Deep Tech Dive #6 | Jai Malik General Partner of Countdown Capital

For this Deep Tech Dive, I had the pleasure of sitting down with Jai Malik, General Partner of Countdown Capital. Countdown Capital is a Deep Tech VC firm focused on investing and providing in-house support for teams committed to deep philosophical and ethical thinking on top of breakthrough engineering.

Key Takeaways:

  1. Most deep tech products are ready to be commercialized. When thinking of futuristic/sci-fi-like technologies you’re thinking about the 10% of the deep tech industry. And if we want to normalize deep tech startup building, we need to create more exit opportunities for deep tech companies (which SPACs do a great job of).
  2. As a GP, you’re basically a manager of money, facilitator of capital, and builder of communities.
  3. College degree or not, shoot your shot. Be bold and don’t be afraid to network with even those most distinguished. The whole world is digital, so your future is at your fingertips.
  4. Unfortunately, it may take America’s dominance being challenged on a global stage in order for a fundamental realignment of what children think of as their dream job to take place.

“My favorite part about VC is investing in founders who will build companies that I myself would want to work for.”

This interview was edited and condensed for clarity.

Tell me about yourself and how this led you to Venture Capital?

My career started as an operator at two seed-stage tech startups. My first startup was with a company called Accrete.AI, where we were building machine learning-powered products to monitor market movements. This led me to Forge.AI, where I helped the team analyze and detect market anomalies and create data-driven product use cases for government and banks.

As I worked with these companies I got really interested in venture capital (VC), because I wanted to see how things looked on the other side of the table. I understood the financial ins and outs of investing since I got my undergrad degree at Stern (business school at NYU), so I thought I would be a good fit as an investor one day. With tons of networking, I was able to make the switch over to VC where I was fortunate to get a position at Rocana Ventures.

What was your experience at Rocana like?

At Rocana, I focused on food and food tech investments. One notable investment we made was Good Catch, a modern plant-based seafood platform (“Beyond Meat” for seafood).

At Rocana, I got to witness how capital-intensive products needed to be managed in order to achieve success in competitive markets. In particular, I learned that both founders and investors need to have a very solid handle on manufacturing techniques, supply chain, commodity risk mitigation, and so on.

What is deep tech to you? I usually always see it from a futuristic sci-fi lens.

When most people outside of deep tech usually talk about deep tech, they’re really only talking about 10% of the entire industry: moonshots. With the right founding team and market timing, moonshots can defy steep technical uncertainty and can transform the world; but, the reality is that 90% of tech products in the deep tech space doesn’t involve steep technical uncertainty, just emerging tech that has an uncertain market size & is ready to be commercialized and scaled for the first time. It’s worth mentioning that if you run a venture firm and are only looking at moonshots, I believe you’re not going to have a great chance of returning a 10-year fund because they have traditionally required very long timeframes to exit (if successful).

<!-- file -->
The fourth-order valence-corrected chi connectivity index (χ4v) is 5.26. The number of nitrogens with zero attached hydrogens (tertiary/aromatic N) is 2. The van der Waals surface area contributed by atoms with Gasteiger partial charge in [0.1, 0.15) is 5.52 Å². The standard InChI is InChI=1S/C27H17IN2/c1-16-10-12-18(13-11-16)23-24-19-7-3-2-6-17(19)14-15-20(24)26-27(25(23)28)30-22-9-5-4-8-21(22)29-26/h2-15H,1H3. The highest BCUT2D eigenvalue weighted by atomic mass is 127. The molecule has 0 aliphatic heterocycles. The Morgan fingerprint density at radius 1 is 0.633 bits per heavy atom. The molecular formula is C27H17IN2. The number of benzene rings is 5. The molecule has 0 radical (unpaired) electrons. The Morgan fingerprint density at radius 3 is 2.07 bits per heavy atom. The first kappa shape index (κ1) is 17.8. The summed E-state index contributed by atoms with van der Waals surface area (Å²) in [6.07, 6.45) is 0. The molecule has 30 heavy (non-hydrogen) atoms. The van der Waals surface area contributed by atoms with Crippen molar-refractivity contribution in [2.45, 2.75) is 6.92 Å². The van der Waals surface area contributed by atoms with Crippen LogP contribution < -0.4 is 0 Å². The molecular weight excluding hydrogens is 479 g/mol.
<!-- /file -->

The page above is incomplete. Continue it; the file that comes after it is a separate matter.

Is there a way we can normalize building moonshots?

Yes, but only by normalizing exits for those who want to build moonshots. What’s been really helpful over the last year are SPACs, special purpose acquisition companies. They have completely changed the entire calculus for people investing in deep tech; companies that would have probably taken 10–20 years to go public can now go public in 5 years.

What are your responsibilities and functions as a general partner (GP)?

The formal definition of a fund’s general partner is the person or persons that hold a fiduciary duty to realize the most optimal financial return for the fund’s limited partners (LPs) — usually within a certain timeframe and in the context of a strategy as defined in a limited partner agreement. In layman’s terms, GPs have to set a strategy to make money and manage money (that other people invest in the fund with) using that strategy. For example, a GP’s thesis might be to invest in Pre-Seed software companies to achieve the best return possible, and the GP usually will need to follow that strategy once they get investors in the fund and start investing.

Practical responsibilities are numerous and include:

  1. Investment responsibilities such as sourcing deals, doing due diligence on startups, and closing deals;
  2. Operational responsibilities, like working with your back office to ensure that the financials & taxes are being completed on a regular basis;
  3. Community-building responsibilities, such as communicating with your LPs on a quarterly basis and curating a space for your LPs, you, and your portfolio companies to undertake cross-collaboration initiatives;